Dickson sees plenty of sustainable options in
countertops. Among those she likes are surfaces
that incorporate recycled glass, as well as
a 100 percent recyclable countertop from Durat,
which also is made of recycled materials.
Appliances, too, are becoming gentler on the
environment. Dishwashers are being developed
to use less water and energy, and refrigerators
have smaller condensers, which use less coolant.
At Dacor, the company has chosen energy-efficient and better-performing materials for many
of its refrigerators. Some manufacturers also
use an environmentally friendly refrigerant, and
have a compressor that runs at variable speeds
to reduce energy consumption.
True Manufacturing also takes sustainability
seriously. The company builds appliances with the
intention they’ll last for years. “If our units can last
30 to 40 years, our footprint is greatly lessened,”
says Shead. In addition, the refrigerators are
designed to be significantly energy efficient; the
company uses recycled composite materials, as
well as eco-friendly insulation; and it has greatly
reduced the use of hazardous materials like lead,
mercury, and cadmium.
At the construction level, environmental
responsibility is just as important. Dickson notes
that, in the past, demolished cabinets headed
straight to a dumpster; now, however, most
contractors will carefully remove the cabinetry
and donate it to organizations that can resell
or donate it.
The Future Is Now
The promise of smart appliances has long been dangled before consumers, and it’s an
idea whose time has finally come. Countertop appliances, lighting, and heating can be
controlled with apps, and sinks and trash cans can be operated with a gesture. Some
of the most recent high-tech additions to the kitchen include wall-mounted flat screens,
docking stations, lighting-control keypads, and voice-enabled automation devices,
according to the design trends report from NKBA. The study also shows that Gen-Xers
(now aged 37 to 52) are most likely to add technology into their kitchen designs.
What’s disappearing is the so-called “command center” in the kitchen, a desk where
a computer might reside for household tasks like bill paying and emailing. With the advent
of wireless technology, a wired space for a desktop computer is fast becoming obsolete
as homeowners now are free to move around with their tablets or laptop computers.
Instead, Dickson often is asked for USB ports in kitchen islands or at outlets for charging.
“Over the past few years, we have made huge strides in product development and
technology,” says Scott Kim, director of products and R&D for Dacor. “Many of our
cooking and refrigeration products are Wi-Fi-enabled, with touchscreens, hidden controls,
and remote view cameras.” He thinks the industry will continue to see kitchen products
being developed that seamlessly integrate automation and other smart technologies into
The increasing prevalence of LED lighting also opens new realms for kitchen design. At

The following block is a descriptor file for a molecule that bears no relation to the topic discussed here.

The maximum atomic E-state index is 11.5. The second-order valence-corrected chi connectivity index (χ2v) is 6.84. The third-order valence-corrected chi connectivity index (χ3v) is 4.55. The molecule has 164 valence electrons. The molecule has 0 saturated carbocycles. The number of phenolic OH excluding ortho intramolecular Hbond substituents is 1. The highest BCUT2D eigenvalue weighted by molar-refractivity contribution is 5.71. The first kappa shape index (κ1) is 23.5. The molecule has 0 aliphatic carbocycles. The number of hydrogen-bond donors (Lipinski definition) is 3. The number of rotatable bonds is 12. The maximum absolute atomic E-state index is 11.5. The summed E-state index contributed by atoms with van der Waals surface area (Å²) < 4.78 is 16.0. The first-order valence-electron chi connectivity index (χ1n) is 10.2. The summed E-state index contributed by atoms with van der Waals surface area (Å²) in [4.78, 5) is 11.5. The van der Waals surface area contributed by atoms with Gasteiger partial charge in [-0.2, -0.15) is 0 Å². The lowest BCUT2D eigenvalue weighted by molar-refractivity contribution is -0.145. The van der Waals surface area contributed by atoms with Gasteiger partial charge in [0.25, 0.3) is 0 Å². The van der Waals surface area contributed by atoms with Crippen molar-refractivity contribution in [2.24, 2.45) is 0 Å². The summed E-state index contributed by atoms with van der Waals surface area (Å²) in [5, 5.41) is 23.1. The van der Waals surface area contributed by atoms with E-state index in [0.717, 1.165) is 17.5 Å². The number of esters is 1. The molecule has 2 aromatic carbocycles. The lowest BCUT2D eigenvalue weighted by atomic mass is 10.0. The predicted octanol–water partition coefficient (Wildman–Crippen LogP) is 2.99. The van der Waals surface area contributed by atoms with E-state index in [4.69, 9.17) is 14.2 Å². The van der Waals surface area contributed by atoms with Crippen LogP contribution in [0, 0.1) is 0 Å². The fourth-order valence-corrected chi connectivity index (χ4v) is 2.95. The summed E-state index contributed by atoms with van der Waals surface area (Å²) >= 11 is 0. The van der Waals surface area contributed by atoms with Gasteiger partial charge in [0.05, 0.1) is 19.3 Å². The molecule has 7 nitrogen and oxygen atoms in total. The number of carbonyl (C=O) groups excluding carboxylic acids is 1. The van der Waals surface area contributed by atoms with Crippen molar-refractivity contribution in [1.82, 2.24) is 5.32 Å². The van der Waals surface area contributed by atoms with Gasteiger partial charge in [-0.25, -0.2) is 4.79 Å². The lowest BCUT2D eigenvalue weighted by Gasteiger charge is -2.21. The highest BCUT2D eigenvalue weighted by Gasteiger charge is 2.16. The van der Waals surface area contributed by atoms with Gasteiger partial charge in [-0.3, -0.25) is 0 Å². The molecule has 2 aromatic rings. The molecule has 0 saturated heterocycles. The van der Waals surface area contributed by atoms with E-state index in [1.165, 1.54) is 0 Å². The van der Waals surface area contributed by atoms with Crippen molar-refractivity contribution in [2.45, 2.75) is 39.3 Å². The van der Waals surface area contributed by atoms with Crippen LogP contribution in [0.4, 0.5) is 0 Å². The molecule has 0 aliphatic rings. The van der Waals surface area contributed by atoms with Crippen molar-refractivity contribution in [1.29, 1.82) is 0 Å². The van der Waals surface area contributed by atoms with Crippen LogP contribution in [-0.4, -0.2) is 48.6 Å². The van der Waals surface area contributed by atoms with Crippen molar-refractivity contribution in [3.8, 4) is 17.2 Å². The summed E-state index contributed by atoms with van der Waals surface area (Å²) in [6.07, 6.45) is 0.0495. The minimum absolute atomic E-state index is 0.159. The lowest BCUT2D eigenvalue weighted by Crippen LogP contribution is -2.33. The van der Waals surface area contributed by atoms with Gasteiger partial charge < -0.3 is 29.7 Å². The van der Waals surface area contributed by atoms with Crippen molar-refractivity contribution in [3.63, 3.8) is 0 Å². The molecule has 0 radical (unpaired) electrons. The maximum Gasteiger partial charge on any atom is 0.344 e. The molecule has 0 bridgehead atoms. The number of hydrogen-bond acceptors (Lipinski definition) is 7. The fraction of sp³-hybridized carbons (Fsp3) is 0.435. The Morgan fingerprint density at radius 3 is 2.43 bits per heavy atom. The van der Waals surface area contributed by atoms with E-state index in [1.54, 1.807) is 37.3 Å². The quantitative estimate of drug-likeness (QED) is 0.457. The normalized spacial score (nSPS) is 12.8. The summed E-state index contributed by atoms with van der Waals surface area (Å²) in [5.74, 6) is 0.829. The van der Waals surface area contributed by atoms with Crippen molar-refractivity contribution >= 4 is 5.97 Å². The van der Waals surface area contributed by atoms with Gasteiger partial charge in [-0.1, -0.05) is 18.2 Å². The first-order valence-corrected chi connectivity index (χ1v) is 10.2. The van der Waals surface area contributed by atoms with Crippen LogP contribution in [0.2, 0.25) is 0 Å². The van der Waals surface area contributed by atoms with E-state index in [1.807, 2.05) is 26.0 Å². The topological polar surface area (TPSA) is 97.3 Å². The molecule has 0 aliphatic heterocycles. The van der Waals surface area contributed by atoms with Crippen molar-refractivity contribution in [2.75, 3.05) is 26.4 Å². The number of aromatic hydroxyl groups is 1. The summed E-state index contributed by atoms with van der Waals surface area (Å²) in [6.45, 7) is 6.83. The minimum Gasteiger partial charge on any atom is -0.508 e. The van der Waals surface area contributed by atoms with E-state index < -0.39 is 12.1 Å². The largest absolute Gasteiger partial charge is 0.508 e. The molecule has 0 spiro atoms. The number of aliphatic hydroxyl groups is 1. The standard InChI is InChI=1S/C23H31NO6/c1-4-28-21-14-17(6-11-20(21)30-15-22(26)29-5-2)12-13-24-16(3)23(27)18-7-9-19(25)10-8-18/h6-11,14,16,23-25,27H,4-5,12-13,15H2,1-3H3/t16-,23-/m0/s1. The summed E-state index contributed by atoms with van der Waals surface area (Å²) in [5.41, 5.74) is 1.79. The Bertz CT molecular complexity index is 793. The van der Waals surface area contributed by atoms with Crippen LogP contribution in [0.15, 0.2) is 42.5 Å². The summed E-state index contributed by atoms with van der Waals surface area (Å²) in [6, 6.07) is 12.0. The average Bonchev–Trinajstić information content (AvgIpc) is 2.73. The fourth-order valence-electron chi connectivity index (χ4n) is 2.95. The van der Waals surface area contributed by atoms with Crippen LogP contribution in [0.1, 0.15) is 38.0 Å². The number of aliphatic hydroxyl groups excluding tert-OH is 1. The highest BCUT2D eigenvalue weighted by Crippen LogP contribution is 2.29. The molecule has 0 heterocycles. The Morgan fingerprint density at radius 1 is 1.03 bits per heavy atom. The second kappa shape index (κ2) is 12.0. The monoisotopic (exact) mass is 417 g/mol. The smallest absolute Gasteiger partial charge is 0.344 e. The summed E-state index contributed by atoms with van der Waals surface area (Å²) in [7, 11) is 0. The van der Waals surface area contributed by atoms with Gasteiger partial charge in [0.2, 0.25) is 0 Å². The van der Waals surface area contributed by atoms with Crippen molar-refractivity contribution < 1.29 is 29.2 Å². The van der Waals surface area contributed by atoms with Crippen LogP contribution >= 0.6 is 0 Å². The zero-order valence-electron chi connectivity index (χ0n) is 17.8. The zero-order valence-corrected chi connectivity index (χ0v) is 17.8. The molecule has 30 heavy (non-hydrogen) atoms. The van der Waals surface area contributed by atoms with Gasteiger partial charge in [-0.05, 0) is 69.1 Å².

Wood-Mode, a new cabinet program fully integrates LED lighting into the design of the
cabinet, so the lighting and wiring is united seamlessly into the cabinet installation.
The company works in partnership with Häfele America Co. to design such applications
as task lighting, in-cabinet lighting, downlighting, and in-drawer lighting. Every lighting
configuration serves a specific function and can be programmed to different combinations
depending on the time of day or task at hand.
Notes Jeff Wolfe, director of marketing for Wood-Mode, “LED technology, as a low-heat,
low-energy source, has really opened the door to put lighting into small spaces—look at
what’s going on in cars, with LED trim on the interiors.”
Another advantage of LED is the longevity of the bulb. Dickson explains this makes it
easier to have lighting in vaulted ceilings or other hard-to-reach places, since it might be
decades before the bulb needs replacing.
Induction cooking continues to be of interest in future-forward kitchens, although gas is
still the most popular cooktop. SapienStone has taken induction technology to the next
level, integrating an induction cooktop right into the porcelain surface.
Advances in cooking are coming from Bertazzoni as well. The company says its new
MonoBloc 19,000 BTU brass burner has the fastest time-to-boil on the market, while other
advances include new user interface gauges with an embedded cooking mode display
and a food probe; a temperature gauge that monitors pre-heat cycles and cooking
temperature progression; and a convection speed oven that combines convection baking,
an electric grill, and a microwave.
What does the future hold for kitchen technology? NKBA’s 2018 Kitchen Technology
Awareness and Usage Report sees opportunities in cooking appliances that can
automatically cook food or turn off if left on accidentally, as well as hands-free functions,
lighting with preset modes, and built-in docking stations with integrated charging.
But, there are barriers to overcome first: According to the study, consumers’ main
deterrents to incorporating more technology—such as smart features—into their kitchens
include an assumption the cost will be too high, fears about privacy or security issues,
and the concern that the technology will break and require repair.
Dacor has incorporated technology,
like Wi-Fi capability, touchscreens, and
remote view cameras, into many of
its cooking and refrigeration products.